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Fast track to the neocortex: A memory engram in the posterior parietal cortex

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Science  30 Nov 2018:
Vol. 362, Issue 6418, pp. 1045-1048
DOI: 10.1126/science.aau2528

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Memories reach the cortex rapidly

How fast do learning-induced anatomical changes occur in the brain? The traditional view postulates that neocortical memory representations reflect reinstatement processes initiated by the hippocampus and that a genuine physical trace develops only through reactivation over extended periods. Brodt et al. combined functional magnetic resonance imaging (MRI) with diffusion-weighted MRI during an associative declarative learning task to examine experience-dependent structural brain plasticity in human subjects (see the Perspective by Assaf). This plasticity was rapidly induced after learning, persisted for more than 12 hours, drove behavior, and was localized in areas displaying memory-related functional brain activity. These plastic changes in the posterior parietal cortex, and their fast temporal dynamics, challenge traditional views of systems memory consolidation.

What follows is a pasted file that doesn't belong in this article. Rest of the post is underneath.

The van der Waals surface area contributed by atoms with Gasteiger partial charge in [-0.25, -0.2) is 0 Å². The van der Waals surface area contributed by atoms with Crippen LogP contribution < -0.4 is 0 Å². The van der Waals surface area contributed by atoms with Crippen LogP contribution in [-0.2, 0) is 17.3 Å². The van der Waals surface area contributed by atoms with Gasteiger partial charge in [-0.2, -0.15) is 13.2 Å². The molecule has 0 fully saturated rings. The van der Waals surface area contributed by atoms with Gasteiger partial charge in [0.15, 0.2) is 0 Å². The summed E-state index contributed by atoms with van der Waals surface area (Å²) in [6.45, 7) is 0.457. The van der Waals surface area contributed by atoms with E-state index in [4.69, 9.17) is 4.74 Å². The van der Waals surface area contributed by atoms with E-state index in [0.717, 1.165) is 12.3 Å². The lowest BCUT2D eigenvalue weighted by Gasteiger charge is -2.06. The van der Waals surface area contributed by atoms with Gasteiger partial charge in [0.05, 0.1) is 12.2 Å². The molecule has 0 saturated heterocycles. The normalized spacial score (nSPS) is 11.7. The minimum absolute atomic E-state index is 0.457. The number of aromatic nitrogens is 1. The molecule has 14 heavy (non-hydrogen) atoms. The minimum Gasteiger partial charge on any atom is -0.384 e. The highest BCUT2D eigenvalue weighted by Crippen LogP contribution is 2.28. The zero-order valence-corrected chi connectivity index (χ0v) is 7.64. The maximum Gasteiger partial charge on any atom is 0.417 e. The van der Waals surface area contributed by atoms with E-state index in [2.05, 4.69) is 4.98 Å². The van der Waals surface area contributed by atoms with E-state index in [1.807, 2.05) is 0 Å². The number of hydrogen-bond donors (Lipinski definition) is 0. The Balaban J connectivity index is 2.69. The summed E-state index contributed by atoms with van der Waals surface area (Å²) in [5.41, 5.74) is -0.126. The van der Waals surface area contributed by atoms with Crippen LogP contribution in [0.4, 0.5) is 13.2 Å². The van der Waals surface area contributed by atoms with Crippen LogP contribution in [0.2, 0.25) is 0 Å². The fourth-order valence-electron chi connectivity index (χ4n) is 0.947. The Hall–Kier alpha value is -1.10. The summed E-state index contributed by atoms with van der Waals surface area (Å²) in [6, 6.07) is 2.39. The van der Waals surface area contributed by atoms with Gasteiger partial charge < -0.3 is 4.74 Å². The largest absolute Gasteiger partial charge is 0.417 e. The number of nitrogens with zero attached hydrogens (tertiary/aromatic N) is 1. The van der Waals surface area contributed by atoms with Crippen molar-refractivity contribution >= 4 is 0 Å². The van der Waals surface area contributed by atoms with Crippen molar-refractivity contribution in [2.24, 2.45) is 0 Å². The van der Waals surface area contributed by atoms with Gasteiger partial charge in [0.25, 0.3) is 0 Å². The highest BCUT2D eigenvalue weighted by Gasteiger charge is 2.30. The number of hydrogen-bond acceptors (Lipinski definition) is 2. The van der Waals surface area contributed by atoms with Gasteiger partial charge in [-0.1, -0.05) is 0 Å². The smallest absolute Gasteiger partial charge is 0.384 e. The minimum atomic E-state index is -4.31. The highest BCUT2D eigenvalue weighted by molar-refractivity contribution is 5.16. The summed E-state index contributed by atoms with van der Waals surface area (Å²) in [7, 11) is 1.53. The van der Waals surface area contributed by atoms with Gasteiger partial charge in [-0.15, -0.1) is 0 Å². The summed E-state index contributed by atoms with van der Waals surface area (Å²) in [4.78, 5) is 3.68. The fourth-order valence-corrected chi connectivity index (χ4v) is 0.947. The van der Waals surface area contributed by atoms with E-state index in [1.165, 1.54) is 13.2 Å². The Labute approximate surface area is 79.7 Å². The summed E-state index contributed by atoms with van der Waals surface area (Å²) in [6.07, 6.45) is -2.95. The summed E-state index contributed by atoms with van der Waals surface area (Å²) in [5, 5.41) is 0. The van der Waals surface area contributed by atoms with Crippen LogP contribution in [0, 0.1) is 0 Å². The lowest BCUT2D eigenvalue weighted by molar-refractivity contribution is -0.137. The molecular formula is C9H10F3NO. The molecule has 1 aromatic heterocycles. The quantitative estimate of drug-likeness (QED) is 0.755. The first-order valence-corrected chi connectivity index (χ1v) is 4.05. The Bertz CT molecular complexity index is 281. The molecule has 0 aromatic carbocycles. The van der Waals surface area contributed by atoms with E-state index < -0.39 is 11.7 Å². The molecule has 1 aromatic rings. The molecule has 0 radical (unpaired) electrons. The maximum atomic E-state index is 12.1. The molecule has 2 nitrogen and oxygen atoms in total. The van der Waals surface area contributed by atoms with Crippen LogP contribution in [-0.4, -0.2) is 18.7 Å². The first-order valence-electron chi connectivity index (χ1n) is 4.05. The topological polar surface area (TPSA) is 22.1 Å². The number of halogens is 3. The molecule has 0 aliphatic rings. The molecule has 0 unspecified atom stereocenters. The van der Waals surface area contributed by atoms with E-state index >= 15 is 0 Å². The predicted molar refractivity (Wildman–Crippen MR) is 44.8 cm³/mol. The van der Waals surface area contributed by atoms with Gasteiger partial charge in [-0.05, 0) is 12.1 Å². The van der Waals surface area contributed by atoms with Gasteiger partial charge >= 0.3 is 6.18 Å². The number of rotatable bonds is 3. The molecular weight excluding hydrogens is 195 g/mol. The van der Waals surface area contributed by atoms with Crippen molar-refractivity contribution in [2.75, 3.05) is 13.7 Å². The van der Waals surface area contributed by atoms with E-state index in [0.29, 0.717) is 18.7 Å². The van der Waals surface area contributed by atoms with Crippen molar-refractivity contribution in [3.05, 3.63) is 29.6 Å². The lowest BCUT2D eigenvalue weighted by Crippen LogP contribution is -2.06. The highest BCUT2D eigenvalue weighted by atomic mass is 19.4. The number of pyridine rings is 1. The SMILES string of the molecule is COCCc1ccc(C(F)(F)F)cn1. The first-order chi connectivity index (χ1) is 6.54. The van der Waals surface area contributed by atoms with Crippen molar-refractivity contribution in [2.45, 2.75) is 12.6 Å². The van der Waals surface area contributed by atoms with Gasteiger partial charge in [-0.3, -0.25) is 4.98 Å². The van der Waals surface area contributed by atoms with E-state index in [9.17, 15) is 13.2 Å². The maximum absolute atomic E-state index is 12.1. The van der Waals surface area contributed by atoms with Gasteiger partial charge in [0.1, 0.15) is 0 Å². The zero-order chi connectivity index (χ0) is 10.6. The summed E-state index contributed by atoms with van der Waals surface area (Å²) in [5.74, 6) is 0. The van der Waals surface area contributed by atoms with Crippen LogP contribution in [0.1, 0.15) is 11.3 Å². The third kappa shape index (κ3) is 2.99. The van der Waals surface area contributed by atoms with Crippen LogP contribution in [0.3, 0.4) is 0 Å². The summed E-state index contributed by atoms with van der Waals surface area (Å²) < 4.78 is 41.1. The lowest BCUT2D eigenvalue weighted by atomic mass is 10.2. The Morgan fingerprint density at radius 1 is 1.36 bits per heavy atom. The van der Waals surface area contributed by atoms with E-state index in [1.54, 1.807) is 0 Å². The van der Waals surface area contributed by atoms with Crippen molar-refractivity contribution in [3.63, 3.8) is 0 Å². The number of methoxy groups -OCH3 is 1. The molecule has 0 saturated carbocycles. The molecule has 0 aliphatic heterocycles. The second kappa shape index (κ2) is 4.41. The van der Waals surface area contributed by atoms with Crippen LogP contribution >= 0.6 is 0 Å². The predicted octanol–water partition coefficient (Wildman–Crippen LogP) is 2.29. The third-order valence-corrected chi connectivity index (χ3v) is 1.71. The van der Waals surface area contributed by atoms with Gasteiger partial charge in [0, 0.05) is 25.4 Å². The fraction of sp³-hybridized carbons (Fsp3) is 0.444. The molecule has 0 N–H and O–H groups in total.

Science, this issue p. 1045; see also p. 994